It is with great anticipation and not a little bit of trepidation that we officially begin the final countdown to the 2020 Emmy Awards with the kickoff of nominations-round voting. It’s been a wholly unprecedented season to date and as a consequence, we might just be looking at the most unpredictable set of nominees in recent history.
Voting for the nominations round begins today, July 2, and is slated to close at 10 p.m. PT on Monday, July 13; it marks the midpoint of the Emmy calendar which has faced several adjustments at the hands of the Television Academy in recent months.
On March 6, when the widespread threat of coronavirus was not yet fully realized, the organization announced changes to its For Your Consideration events, barring autographs and selfies, meet-and-greets and audience questions, advising that attendees who felt ill or had pre-existing conditions to skip the events. Less than a week later, on March 12, the Academy announced that it was suspending live FYC events, opting instead to live-streamed and pre-recorded options for the whole of the Emmy season.
After several weeks of postponements and cancellations throughout Hollywood and after conversations with industry leaders about the fate of FYC season and Emmy calendar as a whole, the Academy shared its altered plan for Emmy season, which featured changes that both lengthened the eligibility window and shortened the time between nominations and voting, while still sticking to its original dates for the Primetime Emmy Awards.
And that leaves us here. Looking down the barrel of an Emmy season that exists outside of FYC events and schmoozing and elbow-rubbing and face time. An Emmy season that exists outside of industry buzz. For the first time in ages, awards pundits have no idea what’s about to happen and have no choice but to admit as much.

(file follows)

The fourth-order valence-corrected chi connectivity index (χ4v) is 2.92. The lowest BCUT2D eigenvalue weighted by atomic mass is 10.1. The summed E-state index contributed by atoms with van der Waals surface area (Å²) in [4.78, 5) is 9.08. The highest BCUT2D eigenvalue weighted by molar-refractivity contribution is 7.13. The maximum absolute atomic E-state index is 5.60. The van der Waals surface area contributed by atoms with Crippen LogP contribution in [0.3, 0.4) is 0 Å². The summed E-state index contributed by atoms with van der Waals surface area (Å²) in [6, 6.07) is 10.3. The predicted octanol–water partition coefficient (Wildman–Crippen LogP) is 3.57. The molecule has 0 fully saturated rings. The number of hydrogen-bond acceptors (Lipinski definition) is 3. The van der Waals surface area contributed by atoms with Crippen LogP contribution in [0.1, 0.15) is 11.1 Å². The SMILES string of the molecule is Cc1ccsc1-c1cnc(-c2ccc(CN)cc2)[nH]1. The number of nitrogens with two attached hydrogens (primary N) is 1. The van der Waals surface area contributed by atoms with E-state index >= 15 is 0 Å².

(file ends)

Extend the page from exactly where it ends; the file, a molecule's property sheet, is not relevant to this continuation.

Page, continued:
So with two and a half months before the ceremony — in whatever form it takes — what are the things we know for certain as the season progresses?
The HBO drama series seems to be the show best positioned to see a big jump in nominations after “Game of Thrones” has left the conversation, but this isn’t absolutely a sure thing. Is affection for the (brilliant) series as widespread as it seems or is it Netflix’s “Ozark” that’s primed for dominance?
Easy to overlook during last year’s whirlwind season for Amazon Prime Video’s “Fleabag” is that it was not, actually, the streamer’s best performing series at the Emmys. Heck, “Fleabag” wasn’t even Amazon’s best performing comedy, with “The Marvelous Mrs. Maisel” taking home eight Emmys as compared to six for the Phoebe Waller-Bridge project. Add that to the eight Emmys “Maisel” took home the year before and the returning comedy seems to be in good shape as the season rolls along. Unless Pop TV’s “Schitt’s Creek” suddenly breaks through in a big way for its final season. Or NBC’s “The Good Place” finally makes its own power grab for its final season. The Magic 8-Ball says “Ask again later.”
Despite last year’s Outstanding Limited Series category being spoiled for choice, with FX’s “Fosse/Verdon,” HBO’s “Sharp Objects,” and Showtime’s “Escape at Dannemora,” all worthy contenders, the race ultimately boiled down to one between HBO’s “Chernobyl” and Netflix’s “When They See Us.” This year looks to be more of the same, with Netflix’s “Unbelievable,” Hulu’s “Little Fires Everywhere,” and HBO’s “I Know This Much is True” all jockeying for position in a race that will most likely come down to a showdown between FX’s “Mrs. America” and HBO’s “Watchmen.” Unless, of course, it’s an absolutely free-for-all instead.
And that’s about it.
What that actually means is that right now through at least the end of the month when the Emmy nominations are announced is the most exciting part of the entire race.
Sure, it’s most likely that the shows that do well in nominations will be series that were previously successful at the Emmys and probable that big name stars will get disproportionately more nominations than they actually deserve and a near certainty that some critically-acclaimed program will be wrongfully overlooked causing thousands of words of internet ink to be spilled.
But right now, all of that’s uncertain. Even more uncertain that it is in typical years. Without the inflated spending and FYC buys, Emmy campaigning has been forced to take a more grounded and grassroots format, with talent turning up on podcasts and gamely taking on as many Zoom interviews as they can stand.
While uncertainty plagues many of us in our day-to-day life, uncertainty in the Emmy race makes everything more exciting. It’s great to have no idea what might happen next because too often in the industry awards shows are little more than foregone conclusions.
So sit back, relax, and enjoy the ride. Because God knows sports aren’t coming back any time soon.